t’s not always the most expensive foods that taste the best. Many memorable meals of my life share not the type of food consumed at all, but the conditions around the consumption. I’m talking about the when and why we eat, not the what. I would wager that the best food in life is that which is earned by fresh air and hard work. Here’s an example. “I’m freezing. I hope the ball doesn’t get hit out here in right field, I doubt I could catch it. I can’t feel my fingers in my glove.” I usually played first base anyway, not the outfield. I could catch okay, but my throwing arm wasn’t very strong. If by some fluke I would have to field the ball, I’d have to toss it over to Randy, the center fielder, and also my co-worker, anyway, to throw into the infield to make the play. Don, being the best player on the team, was ensconced at short stop. Like I say, I usually played first base, and he didn’t hesitate to drill the ball to me, his wife, at first base. But today, we were by some miracle in a final for the championships of our Great-West Life Softball league. Only the ‘D’ mixed division, but hey, a final! So, of course we’d stacked the positions for this final game and put a guy at first base. It was our third game of the day, and it was late September in Winnipeg, and it was not a warm day. Clouds scudded with the wind, the ever-present prairie wind. No rain, just the grey, threatening kind of fall day that did not endear one to this city. Trees swayed past the fence, already bereft of leaves. At least the mosquitos that plagued the summer outfield were gone for the season. My fingers were numb as I hopped around to keep warm. As warm as possible in my green and black ball shirt over my long-sleeved undershirt. Randy smacked me on the back with his glove as he jogged over to position. Ooof! The opposing team’s pitcher tossed the softball to their own batter, and crack! A grounder, but right to Don covering second for the leftie hitter, and an easy throw to first. One out! Play’s to first, everyone! But the next batter grounded past third, safe at first base. Tying run at the plate. Look alive, people! Then it happened, a right-handed hitter, but placing it high and short, to me, at right field! He probably aimed it like that. Oh God, I lost it in the clouds, no, I’ve got it, I’ve got it! Two away. Runner still stuck at first on the fly-out. Somehow, we made another out. And then it was over – we won the ‘D’ Final! I’m frozen, let’s get to the banquet in the community hall right away – our game was the last one to finish, so we’re the last team to show up. The steamy heavenly warmth smells like nirvana inside the hall. We scramble to our team’s reserved table and down the glasses of water set out there. It’s a rush and hustle in the noisy hall, clinks of glasses, laughing and beer bottles everywhere. The lineup to the buffet seems long but moves at a good pace, and there it all is – a homemade Manitoba-Ukranian feast of dishes wafting spicy smells in their crockpots and large oven pans. Perogies drenched in butter and bacon. Sausages all shapes and colours and sizes, buns and salads. Hot potato dishes simmering in pans of peppered cream. I fill my plate and am salivating as I sneak first bites of pickled beets and cheese squares. We eat until interrupted by the announcer at the front of the hall : Attention, time to pass out the awards. And amid jokes and laughter and good friends and food, we accept our ribbons and medal emblazoned, “Great-West Life Softball Champions, ‘D’ Division 1985.” Every time I look at it, I feel the warmth and can taste the paprika in the meatballs. 40 FREE LIT MAGAZINE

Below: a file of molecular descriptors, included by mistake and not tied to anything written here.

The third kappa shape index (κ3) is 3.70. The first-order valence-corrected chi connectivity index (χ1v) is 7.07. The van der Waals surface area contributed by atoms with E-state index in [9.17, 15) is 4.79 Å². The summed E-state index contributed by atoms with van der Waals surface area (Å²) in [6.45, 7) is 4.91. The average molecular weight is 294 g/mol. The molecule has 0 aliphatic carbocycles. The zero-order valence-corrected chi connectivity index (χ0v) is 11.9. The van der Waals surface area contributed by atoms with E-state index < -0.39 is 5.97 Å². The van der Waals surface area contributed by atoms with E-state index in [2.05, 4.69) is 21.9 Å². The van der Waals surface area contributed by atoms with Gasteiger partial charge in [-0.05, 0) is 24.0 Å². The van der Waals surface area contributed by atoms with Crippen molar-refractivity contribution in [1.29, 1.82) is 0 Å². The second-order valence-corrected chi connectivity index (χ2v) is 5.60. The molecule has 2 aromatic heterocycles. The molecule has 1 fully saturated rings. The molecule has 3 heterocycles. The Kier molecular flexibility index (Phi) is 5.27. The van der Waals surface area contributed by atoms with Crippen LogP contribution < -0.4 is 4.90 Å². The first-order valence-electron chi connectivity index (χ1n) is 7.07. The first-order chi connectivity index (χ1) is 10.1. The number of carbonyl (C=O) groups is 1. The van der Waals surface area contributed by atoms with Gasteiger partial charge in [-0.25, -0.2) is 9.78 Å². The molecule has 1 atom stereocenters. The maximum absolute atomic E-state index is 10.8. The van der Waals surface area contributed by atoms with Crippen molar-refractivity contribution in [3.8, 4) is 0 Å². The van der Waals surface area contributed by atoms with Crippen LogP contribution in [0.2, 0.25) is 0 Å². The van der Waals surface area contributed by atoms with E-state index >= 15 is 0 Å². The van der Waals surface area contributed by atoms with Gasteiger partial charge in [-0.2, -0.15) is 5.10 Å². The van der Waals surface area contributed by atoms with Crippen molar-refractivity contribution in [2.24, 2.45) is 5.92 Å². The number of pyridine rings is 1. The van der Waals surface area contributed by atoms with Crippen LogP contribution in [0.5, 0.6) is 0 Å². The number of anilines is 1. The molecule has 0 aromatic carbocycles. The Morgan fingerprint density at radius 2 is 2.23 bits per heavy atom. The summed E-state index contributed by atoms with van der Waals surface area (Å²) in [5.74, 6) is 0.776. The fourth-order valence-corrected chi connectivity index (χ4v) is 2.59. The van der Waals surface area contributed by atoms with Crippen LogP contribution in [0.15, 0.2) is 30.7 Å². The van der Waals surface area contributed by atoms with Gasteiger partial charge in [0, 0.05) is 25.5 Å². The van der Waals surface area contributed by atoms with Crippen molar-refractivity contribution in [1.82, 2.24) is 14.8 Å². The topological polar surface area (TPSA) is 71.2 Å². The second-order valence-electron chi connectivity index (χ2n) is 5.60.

This story reminds me that two factors can make a food or meal memorable: a celebration, plus true, hard-earned hunger, especially if earned outside in the fresh open sky. Here’s another sports-inspired eating story. No celebration of a championship, just the celebration of a happy life being lived. “Mmm… potato dust!” It’s a cookie-cutter hot summer day, brilliant blue sky and not a hint of cloud, and Patti and I are young teenagers, tanned and scrawny and sitting in the shade on the grass in front of the Rec Centre on our home radar station, a military outpost set in prairie fields miles outside of Yorkton, Saskatchewan. Our long straight hair, Patti’s bleached even blonder from the swimming pool, mine brown, has already dried in tangled strings after an afternoon spent in the outdoor pool at the back of the recreation complex. The towels we sit on are still damp – why bother changing out of our two-piece suits for the walk home when we’ll dry easily in the sun, still high before suppertime. Our after-swim treat? Potato chips of course, and after licking the first few from each of our bags, we’ve crushed the remainder into a pourable powder to drain directly into our mouths. Salt and vinegar, held together by the starchy crunch, mixed with saliva to pasty tasty lumpiness, to be savoured and enjoyed slowly. Or barbeque, that leave our licked fingers bright red with food dye. Like me, Patti can delay gratification. It becomes a reverse race to see who’s chips can last the longest. A ten-cent bag can’t last forever, however. Sighing with regret at their completion, we stand up and walk inside the building to toss the folded empty plastic Old Dutch packages in the garbage can and to drink water from the fountain in the hallway outside the gymnasium. Time to go home for supper. We’ll be back tomorrow. Nothing like splashing for hours, swimming, playing, fighting, flirting, working up an appetite to fuel a hunger so pure and real that salt and vinegar chips are the most delicious food on earth. Summers when you’re thirteen are endless, and not in a bad way. Nowadays, five decades away from the joy of those dreamy afternoons, my husband and I will go swimming once or twice a week. We’ll drive. Horseplay and bobbing aren’t appropriate at seniors lane swim times – we’ll do our half hour of laps in an orderly direction. We’ll shower and change into dry clothes, then drive to a Vietnamese restaurant for a healthy lunch of Pho soup, or a noodle dish for me. But if I close my eyes and inhale the fish sauce, the vinegar transports me back; I’m thirteen again, enjoying those satisfying potato chips on a hot summer day with Patti.